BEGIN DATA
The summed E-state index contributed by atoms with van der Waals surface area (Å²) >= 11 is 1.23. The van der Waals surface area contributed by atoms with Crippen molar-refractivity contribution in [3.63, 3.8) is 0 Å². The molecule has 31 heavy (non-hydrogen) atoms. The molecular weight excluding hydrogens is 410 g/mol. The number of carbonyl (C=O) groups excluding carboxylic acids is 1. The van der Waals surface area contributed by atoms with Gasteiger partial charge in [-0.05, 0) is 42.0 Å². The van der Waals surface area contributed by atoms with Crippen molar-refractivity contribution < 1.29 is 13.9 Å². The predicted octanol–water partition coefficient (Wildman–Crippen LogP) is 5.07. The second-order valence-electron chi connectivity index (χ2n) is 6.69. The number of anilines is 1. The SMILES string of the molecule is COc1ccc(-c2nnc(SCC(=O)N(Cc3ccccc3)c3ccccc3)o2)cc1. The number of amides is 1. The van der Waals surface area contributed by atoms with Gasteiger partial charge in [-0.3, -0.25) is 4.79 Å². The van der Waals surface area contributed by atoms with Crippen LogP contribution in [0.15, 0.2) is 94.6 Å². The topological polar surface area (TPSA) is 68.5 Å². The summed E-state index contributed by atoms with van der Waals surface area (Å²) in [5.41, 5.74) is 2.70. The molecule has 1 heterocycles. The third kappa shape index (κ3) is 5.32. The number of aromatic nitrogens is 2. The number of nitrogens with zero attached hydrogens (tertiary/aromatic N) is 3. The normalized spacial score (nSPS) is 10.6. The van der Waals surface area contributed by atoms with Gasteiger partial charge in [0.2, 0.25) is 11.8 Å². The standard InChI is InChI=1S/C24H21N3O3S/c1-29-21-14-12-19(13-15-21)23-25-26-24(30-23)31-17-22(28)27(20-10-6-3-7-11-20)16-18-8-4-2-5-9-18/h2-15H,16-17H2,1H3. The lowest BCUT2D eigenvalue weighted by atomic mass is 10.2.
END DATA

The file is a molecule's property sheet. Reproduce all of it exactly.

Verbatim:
The summed E-state index contributed by atoms with van der Waals surface area (Å²) >= 11 is 1.23. The van der Waals surface area contributed by atoms with Crippen molar-refractivity contribution in [3.63, 3.8) is 0 Å². The molecule has 31 heavy (non-hydrogen) atoms. The molecular weight excluding hydrogens is 410 g/mol. The number of carbonyl (C=O) groups excluding carboxylic acids is 1. The van der Waals surface area contributed by atoms with Gasteiger partial charge in [-0.05, 0) is 42.0 Å². The van der Waals surface area contributed by atoms with Crippen molar-refractivity contribution < 1.29 is 13.9 Å². The predicted octanol–water partition coefficient (Wildman–Crippen LogP) is 5.07. The second-order valence-electron chi connectivity index (χ2n) is 6.69. The number of anilines is 1. The SMILES string of the molecule is COc1ccc(-c2nnc(SCC(=O)N(Cc3ccccc3)c3ccccc3)o2)cc1. The number of amides is 1. The van der Waals surface area contributed by atoms with Gasteiger partial charge in [-0.3, -0.25) is 4.79 Å². The van der Waals surface area contributed by atoms with Crippen LogP contribution in [0.15, 0.2) is 94.6 Å². The topological polar surface area (TPSA) is 68.5 Å². The summed E-state index contributed by atoms with van der Waals surface area (Å²) in [5.41, 5.74) is 2.70. The molecule has 1 heterocycles. The third kappa shape index (κ3) is 5.32. The number of aromatic nitrogens is 2. The number of nitrogens with zero attached hydrogens (tertiary/aromatic N) is 3. The normalized spacial score (nSPS) is 10.6. The van der Waals surface area contributed by atoms with Gasteiger partial charge in [0.2, 0.25) is 11.8 Å². The standard InChI is InChI=1S/C24H21N3O3S/c1-29-21-14-12-19(13-15-21)23-25-26-24(30-23)31-17-22(28)27(20-10-6-3-7-11-20)16-18-8-4-2-5-9-18/h2-15H,16-17H2,1H3. The lowest BCUT2D eigenvalue weighted by atomic mass is 10.2.